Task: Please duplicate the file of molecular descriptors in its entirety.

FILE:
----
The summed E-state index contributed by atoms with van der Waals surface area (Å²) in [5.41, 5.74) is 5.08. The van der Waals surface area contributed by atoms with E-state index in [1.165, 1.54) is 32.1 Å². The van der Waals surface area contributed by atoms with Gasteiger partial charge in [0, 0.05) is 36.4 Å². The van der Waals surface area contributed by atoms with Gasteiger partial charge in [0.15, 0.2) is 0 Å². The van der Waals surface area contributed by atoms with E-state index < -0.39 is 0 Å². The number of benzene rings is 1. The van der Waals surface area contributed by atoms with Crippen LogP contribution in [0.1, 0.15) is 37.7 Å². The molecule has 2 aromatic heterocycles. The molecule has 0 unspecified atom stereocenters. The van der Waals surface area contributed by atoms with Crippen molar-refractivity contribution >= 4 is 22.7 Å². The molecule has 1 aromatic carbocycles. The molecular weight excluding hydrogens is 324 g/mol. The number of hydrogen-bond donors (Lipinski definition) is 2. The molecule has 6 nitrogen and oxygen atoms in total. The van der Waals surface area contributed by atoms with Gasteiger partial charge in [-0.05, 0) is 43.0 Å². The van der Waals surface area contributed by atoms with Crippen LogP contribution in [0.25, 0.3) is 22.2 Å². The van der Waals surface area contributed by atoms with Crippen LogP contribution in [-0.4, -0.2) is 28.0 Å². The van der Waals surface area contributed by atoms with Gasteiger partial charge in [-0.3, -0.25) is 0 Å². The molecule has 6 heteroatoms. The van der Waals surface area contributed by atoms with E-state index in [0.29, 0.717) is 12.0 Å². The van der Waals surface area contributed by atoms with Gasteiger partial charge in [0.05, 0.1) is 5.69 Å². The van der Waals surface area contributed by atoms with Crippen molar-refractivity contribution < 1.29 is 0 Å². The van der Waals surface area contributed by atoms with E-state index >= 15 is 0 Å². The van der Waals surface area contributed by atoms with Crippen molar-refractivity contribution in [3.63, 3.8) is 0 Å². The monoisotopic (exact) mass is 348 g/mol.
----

The summed E-state index contributed by atoms with van der Waals surface area (Å²) in [5.41, 5.74) is 5.08. The van der Waals surface area contributed by atoms with E-state index in [1.165, 1.54) is 32.1 Å². The van der Waals surface area contributed by atoms with Gasteiger partial charge in [0, 0.05) is 36.4 Å². The van der Waals surface area contributed by atoms with Gasteiger partial charge in [0.15, 0.2) is 0 Å². The van der Waals surface area contributed by atoms with E-state index < -0.39 is 0 Å². The number of benzene rings is 1. The van der Waals surface area contributed by atoms with Crippen LogP contribution in [0.1, 0.15) is 37.7 Å². The molecule has 2 aromatic heterocycles. The molecule has 0 unspecified atom stereocenters. The van der Waals surface area contributed by atoms with Crippen molar-refractivity contribution >= 4 is 22.7 Å². The molecule has 1 aromatic carbocycles. The molecular weight excluding hydrogens is 324 g/mol. The number of hydrogen-bond donors (Lipinski definition) is 2. The molecule has 6 nitrogen and oxygen atoms in total. The van der Waals surface area contributed by atoms with Gasteiger partial charge in [-0.05, 0) is 43.0 Å². The van der Waals surface area contributed by atoms with Crippen LogP contribution in [0.25, 0.3) is 22.2 Å². The van der Waals surface area contributed by atoms with Crippen LogP contribution in [-0.4, -0.2) is 28.0 Å². The van der Waals surface area contributed by atoms with Gasteiger partial charge in [-0.3, -0.25) is 0 Å². The molecule has 6 heteroatoms. The van der Waals surface area contributed by atoms with E-state index in [0.29, 0.717) is 12.0 Å². The van der Waals surface area contributed by atoms with Gasteiger partial charge in [0.05, 0.1) is 5.69 Å². The van der Waals surface area contributed by atoms with Crippen molar-refractivity contribution < 1.29 is 0 Å². The van der Waals surface area contributed by atoms with E-state index >= 15 is 0 Å². The van der Waals surface area contributed by atoms with Crippen molar-refractivity contribution in [3.63, 3.8) is 0 Å². The monoisotopic (exact) mass is 348 g/mol.